Emmanuel Eweta was born on October 22, 1954 to Chief Edmund and Mrs. Cecilia Uduaghan. The father was Itsekiri from Abigborodo, in Warri North Local Government Area of Delta State while the mother was Ishan from Ubiaja in Esan South-east of Edo State. The mixed parentage was to play a large role, and indeed accounted for what would be recognised as Emmanuel Eweta Uduaghanâ€™s amenable and open-minded disposition to all people, especially in a multi-ethnic setting like Delta State.
By the time he entered medical school in the University of Benin in 1975, the young student had set his mind towards achieving the best in the profession, having been ordered by his father out of his initial first professional love, accountancy. Uduaghan qualified as a medical doctor in 1980 and carried out the mandatory National Youth Service in Kwara State.
The enthusiasm for service quickly manifested in the first year of his qualification as he was honoured as the most outstanding medical doctor in the set of medical doctors posted to the state in that service year.
Following the service year, he was employed by the Delta Steel Company, DSC, Aladja where he also distinguished himself in service to the extent that he was honoured with the General Managerâ€™s prize for Outstanding Service.
He subsequently disengaged from the services of the medical centre of the DSC to establish a private medical facility, named Abode Clinic. It was named after his grandmother, under whom he grew up in Mosogar, Delta State.
Uduaghan had by this time started opening himself up to politics or trade unionism, having served as Secretary, Nigerian Medical Association (NMA), Warri, and also as Secretary, Association of Private Medical and Dental Practitioners, Warri Zone.
His first contact with partisan politics was in the run up to the National Assembly elections of 1992 when he helped in mobilising support for his cousin, James Ibori who stood as a candidate in that election. Ibori lost that election, but paid compliments to Uduaghan for providing technical expertise which the candidate confessed after the election, would have helped him win only if he had taken them.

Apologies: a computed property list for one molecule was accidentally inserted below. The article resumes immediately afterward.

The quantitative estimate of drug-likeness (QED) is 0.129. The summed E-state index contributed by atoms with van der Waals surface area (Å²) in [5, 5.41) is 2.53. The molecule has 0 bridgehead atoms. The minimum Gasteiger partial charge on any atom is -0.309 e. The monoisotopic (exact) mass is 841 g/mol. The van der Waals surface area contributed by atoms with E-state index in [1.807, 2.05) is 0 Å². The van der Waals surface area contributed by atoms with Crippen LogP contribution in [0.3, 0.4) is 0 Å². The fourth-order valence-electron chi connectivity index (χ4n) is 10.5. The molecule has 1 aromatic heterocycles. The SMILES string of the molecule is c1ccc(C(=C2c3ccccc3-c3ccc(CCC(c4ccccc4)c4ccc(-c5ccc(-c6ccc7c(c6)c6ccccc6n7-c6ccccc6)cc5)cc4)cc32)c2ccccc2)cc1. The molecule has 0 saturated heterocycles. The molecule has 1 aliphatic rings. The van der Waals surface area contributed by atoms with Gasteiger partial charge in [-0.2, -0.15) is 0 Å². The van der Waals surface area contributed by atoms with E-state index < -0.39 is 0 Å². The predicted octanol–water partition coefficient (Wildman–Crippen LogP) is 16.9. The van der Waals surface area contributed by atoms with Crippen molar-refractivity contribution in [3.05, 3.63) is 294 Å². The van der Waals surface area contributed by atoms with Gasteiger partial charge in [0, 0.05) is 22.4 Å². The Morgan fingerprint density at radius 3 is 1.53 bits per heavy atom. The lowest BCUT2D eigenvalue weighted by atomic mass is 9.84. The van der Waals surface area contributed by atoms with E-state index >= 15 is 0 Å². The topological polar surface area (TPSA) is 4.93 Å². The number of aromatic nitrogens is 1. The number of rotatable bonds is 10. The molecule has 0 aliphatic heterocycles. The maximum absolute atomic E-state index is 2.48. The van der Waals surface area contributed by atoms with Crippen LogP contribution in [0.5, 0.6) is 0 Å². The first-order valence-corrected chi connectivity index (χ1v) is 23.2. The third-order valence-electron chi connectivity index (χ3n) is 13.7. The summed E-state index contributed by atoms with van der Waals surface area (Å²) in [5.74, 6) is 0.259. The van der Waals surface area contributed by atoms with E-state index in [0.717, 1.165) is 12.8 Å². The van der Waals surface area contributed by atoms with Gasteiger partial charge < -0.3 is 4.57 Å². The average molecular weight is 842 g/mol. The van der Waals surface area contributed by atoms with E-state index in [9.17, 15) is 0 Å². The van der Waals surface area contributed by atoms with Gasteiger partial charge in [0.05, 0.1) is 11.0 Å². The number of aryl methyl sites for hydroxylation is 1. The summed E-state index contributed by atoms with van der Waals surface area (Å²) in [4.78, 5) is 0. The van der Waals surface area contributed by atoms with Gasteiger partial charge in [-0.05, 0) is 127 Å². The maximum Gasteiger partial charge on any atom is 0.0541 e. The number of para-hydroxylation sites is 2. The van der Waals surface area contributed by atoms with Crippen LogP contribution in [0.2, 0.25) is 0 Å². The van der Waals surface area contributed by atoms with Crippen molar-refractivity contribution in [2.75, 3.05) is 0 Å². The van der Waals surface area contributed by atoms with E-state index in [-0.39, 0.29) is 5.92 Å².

At the restart of partisan politics in 1998, Uduaghan joined the newly formed PDP along with Ibori. His election as governor in 2007 after Ibori was almost like a logical step given the dedication and deftness he brought to his duties as government scribe.
Even though he fully served in the administration of Ibori, Uduaghan never hid his determination to answer his own name in the erection of his legacies.
Emmanuel Eweta Uduaghan attended Federal Government College, Warri from 1968 to 1974 and the University of Benin from 1975 to1980 earning a Bachelor of Medicine and Surgery (MBBS) degree, and a Diploma in Anaesthesia.
Emmanuel Uduaghan began work in 1983 at the Delta Steel Company, as a medical officer. From 1989 to 1994, he worked in a number of hospitals including Westend Hospital, Warri; Benoni Hospitals, Benin City and Shell Petroleum Development Company Hospital, Ogunu, where he was a Consultant Anaesthesiologist. In 1994 he set up a private medical practice.
He was also into medical association politics as he held several positions in the Nigerian Medical Association in Warri, old Bendel State and Delta State. He was also active in the Junior Chamber International (Jaycees) leadership development organization.
Emmanuel Uduaghan was a founding member and Chairman of the All Nigeria Congress Association for the Warri South Local Government Area, a founder and executive member of the Grassroots Democratic Movement (GDM), and a foundation member of the PDP.
On 6 August 1999, Governor James Onanefe Ibori appointed him as Commissioner for Health, Delta State. In this position he improved the pay of medical staff and upgraded infrastructure. On 6 June 2003, Uduaghan was appointed Secretary to the Delta State Government.
He became the governor of Delta state on May 29th 2007 having succeeded Ibori. Uduaghan ran again for governor in the 26 April 2011 elections, and was reelected. He gained 525,793 votes, while Chief Great Ogboru of the Democratic People’s Party (DPP) was the runner-up with 433,834 votes.
He is married, with two children. His wife, Roli, is the daughter of Brig. General Sunny E. Tuoyo (rtd), at one time Military Administrator of Ondo State.
Passion, they say, can move mountains; and in the case of Emmanuel Uduaghan, it did.